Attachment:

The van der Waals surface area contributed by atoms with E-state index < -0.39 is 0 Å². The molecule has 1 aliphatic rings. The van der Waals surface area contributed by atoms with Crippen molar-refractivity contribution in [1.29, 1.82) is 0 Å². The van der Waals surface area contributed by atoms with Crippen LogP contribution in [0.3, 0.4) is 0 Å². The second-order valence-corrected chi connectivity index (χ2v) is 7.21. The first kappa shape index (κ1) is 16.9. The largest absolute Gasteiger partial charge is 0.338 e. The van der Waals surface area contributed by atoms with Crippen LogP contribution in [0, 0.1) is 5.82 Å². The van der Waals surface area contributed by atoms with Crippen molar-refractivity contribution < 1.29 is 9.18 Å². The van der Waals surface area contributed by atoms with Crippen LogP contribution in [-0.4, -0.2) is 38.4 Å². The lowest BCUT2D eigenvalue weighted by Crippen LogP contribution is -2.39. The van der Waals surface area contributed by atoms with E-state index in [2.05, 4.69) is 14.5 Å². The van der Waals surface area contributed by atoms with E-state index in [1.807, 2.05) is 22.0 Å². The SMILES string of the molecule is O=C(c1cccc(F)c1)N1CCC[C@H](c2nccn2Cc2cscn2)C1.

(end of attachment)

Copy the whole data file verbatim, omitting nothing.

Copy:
The van der Waals surface area contributed by atoms with E-state index < -0.39 is 0 Å². The molecule has 1 aliphatic rings. The van der Waals surface area contributed by atoms with Crippen molar-refractivity contribution in [1.29, 1.82) is 0 Å². The van der Waals surface area contributed by atoms with Crippen LogP contribution in [0.3, 0.4) is 0 Å². The second-order valence-corrected chi connectivity index (χ2v) is 7.21. The first kappa shape index (κ1) is 16.9. The largest absolute Gasteiger partial charge is 0.338 e. The van der Waals surface area contributed by atoms with Crippen LogP contribution in [0, 0.1) is 5.82 Å². The van der Waals surface area contributed by atoms with Crippen molar-refractivity contribution < 1.29 is 9.18 Å². The van der Waals surface area contributed by atoms with Crippen LogP contribution in [-0.4, -0.2) is 38.4 Å². The lowest BCUT2D eigenvalue weighted by Crippen LogP contribution is -2.39. The van der Waals surface area contributed by atoms with E-state index in [2.05, 4.69) is 14.5 Å². The van der Waals surface area contributed by atoms with E-state index in [1.807, 2.05) is 22.0 Å². The SMILES string of the molecule is O=C(c1cccc(F)c1)N1CCC[C@H](c2nccn2Cc2cscn2)C1.